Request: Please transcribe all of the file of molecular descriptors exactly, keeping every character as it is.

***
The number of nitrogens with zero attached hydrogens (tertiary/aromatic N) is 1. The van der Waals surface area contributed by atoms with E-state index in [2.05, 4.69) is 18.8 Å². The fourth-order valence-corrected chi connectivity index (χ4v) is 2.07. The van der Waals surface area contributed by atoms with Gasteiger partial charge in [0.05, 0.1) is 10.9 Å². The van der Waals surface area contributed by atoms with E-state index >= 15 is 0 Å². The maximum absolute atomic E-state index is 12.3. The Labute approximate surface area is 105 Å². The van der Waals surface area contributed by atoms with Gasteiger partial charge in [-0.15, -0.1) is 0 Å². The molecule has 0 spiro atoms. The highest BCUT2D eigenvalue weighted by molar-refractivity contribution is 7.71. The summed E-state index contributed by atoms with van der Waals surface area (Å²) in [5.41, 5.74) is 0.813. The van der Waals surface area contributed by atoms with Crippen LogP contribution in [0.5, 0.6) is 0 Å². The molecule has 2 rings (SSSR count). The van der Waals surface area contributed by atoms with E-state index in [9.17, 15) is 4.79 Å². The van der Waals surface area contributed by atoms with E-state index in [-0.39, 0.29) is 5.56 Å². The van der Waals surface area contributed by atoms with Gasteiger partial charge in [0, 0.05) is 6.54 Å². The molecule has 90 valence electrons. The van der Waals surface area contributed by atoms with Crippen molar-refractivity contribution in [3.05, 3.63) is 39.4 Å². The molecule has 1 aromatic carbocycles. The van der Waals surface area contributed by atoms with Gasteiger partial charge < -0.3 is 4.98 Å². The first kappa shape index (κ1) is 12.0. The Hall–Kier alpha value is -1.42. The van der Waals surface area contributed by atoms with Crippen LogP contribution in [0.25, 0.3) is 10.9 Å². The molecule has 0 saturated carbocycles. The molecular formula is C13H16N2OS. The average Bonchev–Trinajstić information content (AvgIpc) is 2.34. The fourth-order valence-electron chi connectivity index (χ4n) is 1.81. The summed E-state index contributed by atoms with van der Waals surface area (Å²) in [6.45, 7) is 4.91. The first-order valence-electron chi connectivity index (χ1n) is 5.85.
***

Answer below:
The number of nitrogens with zero attached hydrogens (tertiary/aromatic N) is 1. The van der Waals surface area contributed by atoms with E-state index in [2.05, 4.69) is 18.8 Å². The fourth-order valence-corrected chi connectivity index (χ4v) is 2.07. The van der Waals surface area contributed by atoms with Gasteiger partial charge in [0.05, 0.1) is 10.9 Å². The van der Waals surface area contributed by atoms with E-state index >= 15 is 0 Å². The maximum absolute atomic E-state index is 12.3. The Labute approximate surface area is 105 Å². The van der Waals surface area contributed by atoms with Gasteiger partial charge in [-0.15, -0.1) is 0 Å². The molecule has 0 spiro atoms. The highest BCUT2D eigenvalue weighted by molar-refractivity contribution is 7.71. The summed E-state index contributed by atoms with van der Waals surface area (Å²) in [5.41, 5.74) is 0.813. The van der Waals surface area contributed by atoms with Crippen LogP contribution in [0.5, 0.6) is 0 Å². The molecule has 2 rings (SSSR count). The van der Waals surface area contributed by atoms with E-state index in [9.17, 15) is 4.79 Å². The van der Waals surface area contributed by atoms with E-state index in [-0.39, 0.29) is 5.56 Å². The van der Waals surface area contributed by atoms with Gasteiger partial charge in [0, 0.05) is 6.54 Å². The molecule has 90 valence electrons. The van der Waals surface area contributed by atoms with Crippen molar-refractivity contribution in [3.05, 3.63) is 39.4 Å². The molecule has 1 aromatic carbocycles. The van der Waals surface area contributed by atoms with Gasteiger partial charge < -0.3 is 4.98 Å². The first kappa shape index (κ1) is 12.0. The Hall–Kier alpha value is -1.42. The van der Waals surface area contributed by atoms with Crippen LogP contribution in [0.25, 0.3) is 10.9 Å². The molecule has 0 saturated carbocycles. The molecular formula is C13H16N2OS. The average Bonchev–Trinajstić information content (AvgIpc) is 2.34. The fourth-order valence-electron chi connectivity index (χ4n) is 1.81. The summed E-state index contributed by atoms with van der Waals surface area (Å²) in [6.45, 7) is 4.91. The first-order valence-electron chi connectivity index (χ1n) is 5.85.